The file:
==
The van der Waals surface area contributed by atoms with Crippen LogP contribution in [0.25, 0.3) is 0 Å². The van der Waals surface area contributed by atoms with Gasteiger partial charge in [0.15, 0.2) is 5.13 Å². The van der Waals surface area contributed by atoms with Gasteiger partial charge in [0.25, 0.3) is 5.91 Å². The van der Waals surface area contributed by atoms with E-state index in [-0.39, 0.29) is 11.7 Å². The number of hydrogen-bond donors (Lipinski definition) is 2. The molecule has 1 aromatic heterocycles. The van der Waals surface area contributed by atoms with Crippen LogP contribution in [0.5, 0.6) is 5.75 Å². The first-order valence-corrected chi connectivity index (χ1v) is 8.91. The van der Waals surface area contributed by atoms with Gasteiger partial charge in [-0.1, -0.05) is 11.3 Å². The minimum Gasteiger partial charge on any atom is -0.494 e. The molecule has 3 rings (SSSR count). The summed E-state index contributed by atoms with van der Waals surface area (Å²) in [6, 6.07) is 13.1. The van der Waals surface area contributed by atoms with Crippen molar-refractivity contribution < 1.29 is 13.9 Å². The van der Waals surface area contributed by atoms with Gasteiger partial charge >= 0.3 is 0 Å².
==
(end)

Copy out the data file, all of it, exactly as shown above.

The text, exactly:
The van der Waals surface area contributed by atoms with Crippen LogP contribution in [0.25, 0.3) is 0 Å². The van der Waals surface area contributed by atoms with Gasteiger partial charge in [0.15, 0.2) is 5.13 Å². The van der Waals surface area contributed by atoms with Gasteiger partial charge in [0.25, 0.3) is 5.91 Å². The van der Waals surface area contributed by atoms with E-state index in [-0.39, 0.29) is 11.7 Å². The number of hydrogen-bond donors (Lipinski definition) is 2. The molecule has 1 aromatic heterocycles. The van der Waals surface area contributed by atoms with Crippen LogP contribution in [0.5, 0.6) is 5.75 Å². The first-order valence-corrected chi connectivity index (χ1v) is 8.91. The van der Waals surface area contributed by atoms with Gasteiger partial charge in [-0.1, -0.05) is 11.3 Å². The minimum Gasteiger partial charge on any atom is -0.494 e. The molecule has 3 rings (SSSR count). The summed E-state index contributed by atoms with van der Waals surface area (Å²) in [6, 6.07) is 13.1. The van der Waals surface area contributed by atoms with Crippen molar-refractivity contribution < 1.29 is 13.9 Å². The van der Waals surface area contributed by atoms with Gasteiger partial charge >= 0.3 is 0 Å².